Several hundred years ago, when I was working on my Master of Arts degree, and Microsoft Word had only just been invented, I had a technical problem. I was using WordStar which, at the time, was still kind of trendy but which, today, is roughly the equivalent of writing with a hammer and chisel.

I was confident in my abilities to use it, which means, of course, I was doomed. If I hadn’t been as stressed as I was, I probably would have been more cautious. However, somehow, and I’m still not sure how, in linking four files together so they could print without me having to retype the entire mess into one file, I somehow managed to destroy most of my master’s thesis.

I discovered this when I tried to print it out a day or so before I had to turn it in to my review committee.

Me being confident–and it being the early days of computers–I hadn’t bothered to back anything up. (Yes, I realize there’s no logic in that sentence whatsoever.) The only back up I had was notes, a partial printout and vague memories of what I had written. At this point fear led to panic; panic led to projected anger; projected anger led to rage; and I knew, at that point, someone needed to die.

The trouble was, I couldn’t think of anyone to kill whose death would have made the situation better.

Instead I assembled the scraps and in an epic all-night writing session managed to hammer something out that resembled what had been there before. Oddly, rather than this being a fish story about the great Shakespearean work that had been lost, I still feel the rewrite was better. (If you’ve ever read my master’s thesis that tells you how bad the originals were.)

Then again, maybe that’s just denial and I should have gone ahead and killed someone.

In the end I passed, although there were apparently some issues with one of my committee members. It’s probably best I didn’t know that earlier.

Going to One School or Another

Our oldest got good news today and congratulations are in order, even though the news may not relieve her stress. Or ours.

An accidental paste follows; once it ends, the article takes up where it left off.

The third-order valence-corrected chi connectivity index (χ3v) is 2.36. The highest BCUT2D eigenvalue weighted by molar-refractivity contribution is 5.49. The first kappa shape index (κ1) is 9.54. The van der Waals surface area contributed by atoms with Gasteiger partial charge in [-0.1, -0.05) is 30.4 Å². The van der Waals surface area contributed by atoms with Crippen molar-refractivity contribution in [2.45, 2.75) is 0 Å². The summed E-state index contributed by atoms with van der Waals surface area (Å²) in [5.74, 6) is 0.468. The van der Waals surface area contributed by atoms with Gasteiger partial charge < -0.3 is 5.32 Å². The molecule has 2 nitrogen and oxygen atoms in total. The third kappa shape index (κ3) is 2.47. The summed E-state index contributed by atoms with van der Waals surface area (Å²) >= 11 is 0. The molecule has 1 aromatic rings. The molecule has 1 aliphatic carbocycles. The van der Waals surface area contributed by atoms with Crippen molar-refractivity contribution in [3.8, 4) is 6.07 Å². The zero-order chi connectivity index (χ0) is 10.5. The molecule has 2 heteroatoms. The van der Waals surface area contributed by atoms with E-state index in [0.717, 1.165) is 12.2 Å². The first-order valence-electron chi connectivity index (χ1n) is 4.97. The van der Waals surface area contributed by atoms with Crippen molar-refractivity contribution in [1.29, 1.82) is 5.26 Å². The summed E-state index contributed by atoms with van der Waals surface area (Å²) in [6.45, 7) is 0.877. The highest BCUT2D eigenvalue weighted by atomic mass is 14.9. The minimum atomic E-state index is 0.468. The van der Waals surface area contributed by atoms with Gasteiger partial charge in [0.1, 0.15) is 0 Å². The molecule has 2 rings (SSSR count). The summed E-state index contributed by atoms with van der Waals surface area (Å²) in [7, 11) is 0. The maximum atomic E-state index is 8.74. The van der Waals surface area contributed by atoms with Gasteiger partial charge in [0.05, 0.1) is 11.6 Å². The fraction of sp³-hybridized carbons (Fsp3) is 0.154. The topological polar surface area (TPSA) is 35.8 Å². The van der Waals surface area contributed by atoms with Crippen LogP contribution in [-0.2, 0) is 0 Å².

Our oldest received notice that she’d passed the entrance exam and been accepted to the private school that serves as her second choice/back up school. This means that whatever happens she’ll be able to go to a good school.

Unfortunately for both us and the school, they sent the list of “sign up” fees and both She Who Must Be Obeyed and I had small heart attacks. This means we’ve ordered our oldest to redouble her efforts to get into her first choice school. If she doesn’t I’ve promised to seize her tablet and all electronics until she graduates from high school.

Note: That is actually a half-truth: If she doesn’t get into the cheaper school, we’ll have to sell the electronics to help fund her going there.

Note to the school: Thanks for your honesty, but I’m not sure honesty’s the best policy for getting students.

As I’ve mentioned before, the next exam is at the beginning of March which means she has another five weeks (exactly) to study for the exam. We’ve also started sending her to juku (or cram school) once a week to get extra tutoring in mathematics. (She’s not to the level of maths where they stop using numbers, but she’s way beyond the level where I can help her other than to cheer her on/tell her to put her damned tablet away.)

Until she gets the results from the next exam, we will pay a small fee to hold her place on the private school’s roster until we make a final decision, sell items, etc.

Luckily, she likes her first choice a lot, so she’s got a lot of incentive to study. On the other hand, now that she’s got a sure thing, we may have to keep after her.


Noodler’s Old Manhattan “Bulletproof” Black Ink–Long Term Review

There’s something about this that’s so black, it’s like how much more black could this be? And the answer is none. None more black. –Nigel Tufnel, Spinal Tap guitarist.

Although I have several kinds of ink sitting around, I’m not the kind of fountain pen user who swaps out inks constantly. Instead I like to find a perfect combination of pen and ink and then stick with it. Sometimes, though, I change pens but keep the ink.